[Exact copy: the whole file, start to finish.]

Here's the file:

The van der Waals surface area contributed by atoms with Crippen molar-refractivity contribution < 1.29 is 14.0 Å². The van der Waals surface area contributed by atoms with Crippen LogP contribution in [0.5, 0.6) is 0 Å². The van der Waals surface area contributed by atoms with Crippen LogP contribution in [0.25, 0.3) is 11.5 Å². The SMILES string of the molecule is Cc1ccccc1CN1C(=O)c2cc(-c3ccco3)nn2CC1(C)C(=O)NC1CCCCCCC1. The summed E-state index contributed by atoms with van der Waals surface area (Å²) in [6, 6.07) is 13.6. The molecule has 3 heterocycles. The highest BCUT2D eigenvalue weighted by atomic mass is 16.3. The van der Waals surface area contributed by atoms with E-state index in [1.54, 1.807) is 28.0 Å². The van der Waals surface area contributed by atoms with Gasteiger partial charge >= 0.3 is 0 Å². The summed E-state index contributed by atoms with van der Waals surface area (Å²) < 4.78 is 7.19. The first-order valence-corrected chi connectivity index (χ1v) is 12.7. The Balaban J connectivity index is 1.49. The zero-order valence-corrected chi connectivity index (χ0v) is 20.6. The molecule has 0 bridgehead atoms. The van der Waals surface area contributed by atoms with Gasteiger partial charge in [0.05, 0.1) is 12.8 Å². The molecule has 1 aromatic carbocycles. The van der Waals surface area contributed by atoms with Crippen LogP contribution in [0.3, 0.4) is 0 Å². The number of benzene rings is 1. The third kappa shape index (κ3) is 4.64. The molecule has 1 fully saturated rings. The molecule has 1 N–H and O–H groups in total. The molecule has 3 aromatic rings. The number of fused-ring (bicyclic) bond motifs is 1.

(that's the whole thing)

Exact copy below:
The van der Waals surface area contributed by atoms with Crippen molar-refractivity contribution < 1.29 is 14.0 Å². The van der Waals surface area contributed by atoms with Crippen LogP contribution in [0.5, 0.6) is 0 Å². The van der Waals surface area contributed by atoms with Crippen LogP contribution in [0.25, 0.3) is 11.5 Å². The SMILES string of the molecule is Cc1ccccc1CN1C(=O)c2cc(-c3ccco3)nn2CC1(C)C(=O)NC1CCCCCCC1. The summed E-state index contributed by atoms with van der Waals surface area (Å²) in [6, 6.07) is 13.6. The molecule has 3 heterocycles. The highest BCUT2D eigenvalue weighted by atomic mass is 16.3. The van der Waals surface area contributed by atoms with E-state index in [1.54, 1.807) is 28.0 Å². The van der Waals surface area contributed by atoms with Gasteiger partial charge >= 0.3 is 0 Å². The summed E-state index contributed by atoms with van der Waals surface area (Å²) < 4.78 is 7.19. The first-order valence-corrected chi connectivity index (χ1v) is 12.7. The Balaban J connectivity index is 1.49. The zero-order valence-corrected chi connectivity index (χ0v) is 20.6. The molecule has 0 bridgehead atoms. The van der Waals surface area contributed by atoms with Gasteiger partial charge in [0.05, 0.1) is 12.8 Å². The molecule has 1 aromatic carbocycles. The van der Waals surface area contributed by atoms with Crippen LogP contribution in [0.3, 0.4) is 0 Å². The number of benzene rings is 1. The third kappa shape index (κ3) is 4.64. The molecule has 1 fully saturated rings. The molecule has 1 N–H and O–H groups in total. The molecule has 3 aromatic rings. The number of fused-ring (bicyclic) bond motifs is 1.